What Is Youth?

Anyone who knows me can acknowledge that I enjoy working with young people. I love them, and am very concerned about their well being. I love working with them because I enjoy their vigor for life, their tireless search for meaning in life, and their enthusiasm about discovering what the next day, week, month or year holds. The desire to look for meaning in life is analogous to the attempt to look for the meaning of a text; just as we want to know the meaning of a text through the author’s view, we refuse to accept life’s meaning without God in it. God is the author of life, and we want to know life’s meaning through His own eyes; that is a sign that we bear the stamp of God, His seal. I want to be part of your life, my dear young friends, because I want to accompany you in this exciting journey of finding that meaning.
With that being said, I want to dedicate the next few posts to them in the hope of addressing some of the issues they face daily in life. I hope these posts prove useful to their needs and help answer some of their questions.
Youth is not only a period of life that corresponds to a certain numbers of years, it is a time given by Providence to every person and given to him as a responsibility. During this time, every youth searches, like the young man in the gospel (Mark 10, 17-31), for answers to basic questions. No youth want to be like Ivan Ilych in Leo Tolstoy story who thought he could live life as if it has no meaning. No one wants to approach life as having no meaning like Meursault in A. Camus’ The Stranger to only face the cruelty of his mindset later. Youth is when we look for answers to our questions, and the meaning of life. It is when we look for God with our whole being. It is when we ask whether we can experience God’s existence. It is when we want to know why there is evil, or why people do bad things. It is a period where we have time to question why food, video games, time with friends, TV shows don’t satisfy our deepest longings. My dear fellow young friends, the fact you are asking these questions means that you are looking for something deeper. It means that you don’t want to settle for something shallow. You want answers and you want truth. Youth not only searches for the meaning of life but also for concrete way to go about living it. You want to try things and are very adventurous. It is my conviction that every mentor, parents, and pastors must be aware of these characteristics. They must learn how to identify them in young people.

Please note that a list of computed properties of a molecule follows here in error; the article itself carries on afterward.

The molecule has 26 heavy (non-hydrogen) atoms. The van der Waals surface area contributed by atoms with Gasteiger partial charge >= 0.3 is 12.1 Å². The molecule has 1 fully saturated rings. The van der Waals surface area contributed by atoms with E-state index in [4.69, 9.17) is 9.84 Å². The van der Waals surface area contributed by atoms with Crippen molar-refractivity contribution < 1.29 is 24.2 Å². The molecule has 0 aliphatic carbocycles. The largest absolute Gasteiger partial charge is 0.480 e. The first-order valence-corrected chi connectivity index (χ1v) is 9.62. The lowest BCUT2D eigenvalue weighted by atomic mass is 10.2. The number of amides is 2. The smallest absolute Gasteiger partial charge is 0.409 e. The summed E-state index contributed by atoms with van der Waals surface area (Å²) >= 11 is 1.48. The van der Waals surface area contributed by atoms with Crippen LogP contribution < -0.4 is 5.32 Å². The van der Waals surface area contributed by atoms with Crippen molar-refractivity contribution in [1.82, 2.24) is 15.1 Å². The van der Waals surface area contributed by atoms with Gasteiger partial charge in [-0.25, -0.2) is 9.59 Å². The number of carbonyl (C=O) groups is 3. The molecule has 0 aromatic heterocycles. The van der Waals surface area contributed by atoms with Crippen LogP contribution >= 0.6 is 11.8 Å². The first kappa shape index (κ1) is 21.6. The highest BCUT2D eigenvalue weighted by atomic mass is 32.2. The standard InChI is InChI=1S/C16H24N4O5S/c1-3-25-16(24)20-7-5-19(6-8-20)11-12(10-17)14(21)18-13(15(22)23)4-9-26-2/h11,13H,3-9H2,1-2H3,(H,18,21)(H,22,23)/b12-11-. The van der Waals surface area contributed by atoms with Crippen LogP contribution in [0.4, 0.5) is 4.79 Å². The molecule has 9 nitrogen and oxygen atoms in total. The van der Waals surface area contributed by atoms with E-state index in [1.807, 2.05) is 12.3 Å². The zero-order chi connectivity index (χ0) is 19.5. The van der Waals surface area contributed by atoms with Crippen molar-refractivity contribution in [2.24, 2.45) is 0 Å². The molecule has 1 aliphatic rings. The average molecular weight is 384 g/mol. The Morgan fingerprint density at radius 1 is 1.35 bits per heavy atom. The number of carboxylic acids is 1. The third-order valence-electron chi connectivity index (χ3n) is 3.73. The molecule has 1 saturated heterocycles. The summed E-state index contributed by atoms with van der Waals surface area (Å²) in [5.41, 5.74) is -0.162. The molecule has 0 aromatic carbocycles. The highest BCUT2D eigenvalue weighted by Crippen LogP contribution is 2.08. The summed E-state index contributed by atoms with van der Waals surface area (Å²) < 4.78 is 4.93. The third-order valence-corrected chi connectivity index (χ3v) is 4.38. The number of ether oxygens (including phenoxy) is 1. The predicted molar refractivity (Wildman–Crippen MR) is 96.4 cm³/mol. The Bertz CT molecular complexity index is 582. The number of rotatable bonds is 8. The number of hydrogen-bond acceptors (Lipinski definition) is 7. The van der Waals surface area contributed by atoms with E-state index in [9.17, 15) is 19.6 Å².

Are these questions simply empty dreams that fade away as we become older? No! We were created for something great, for infinity. That fact does not erase with old age. As I have quoted multiple times from my favorite Saint Augustine, “our hearts are restless till they find their rest in you”. Because human beings are made in the image of God, we do this in a unique and special way. We reach out for love, joy and peace. So we can see how absurd it is to think that we can truly live by removing God from the picture! God is the source of life. To set God aside is to separate yourselves from that source and, inevitably, to deprive yourselves of fulfillment and joy. Without the Creator, the creature fades into nothingness. In the very asking of questions lie the search for God. Don’t settle for anything other than the truth.
If at every age of this life people desires to be his own person, to find love, during his youth he desires it even stronger. However, the desire to be one’s own person must not be understood as license to be anything without exception. It is the time to engage in discussion and learning to discover what it really means to be free. I guarantee that rationality and the grace of God are sufficient to lead you, dear young friends, to see that there is no freedom outside the Gospels. Unlike what many have said about you, my dear friend, I know that you are willing to be corrected. You want to be told yes or no and be explained the reasons behind it. You need guides, and you need it close at hand. That’s why you turn to authority figures as a search for human warmth and a willingness to walk along the right path. Listen to those wiser than you.
So, if there is a problem of youth as many have argued, it is profoundly personal. In life, youth is when we come to know ourselves. It’s a time we are deeply hunger for communion. It’s a time we come to realize that life has meaning only when we come to freely give ourselves as a gift. That is the origin of all vocation— priesthood, married life or a career. However, many young people are not seeing that today. Utilitarianism ad hedonism are in the forefront of all newspapers and every internet page. They have very few good examples to live by. So the deeper problem is an adult problem rather a youth problem. It is time when adults need to step up to build a better future generation.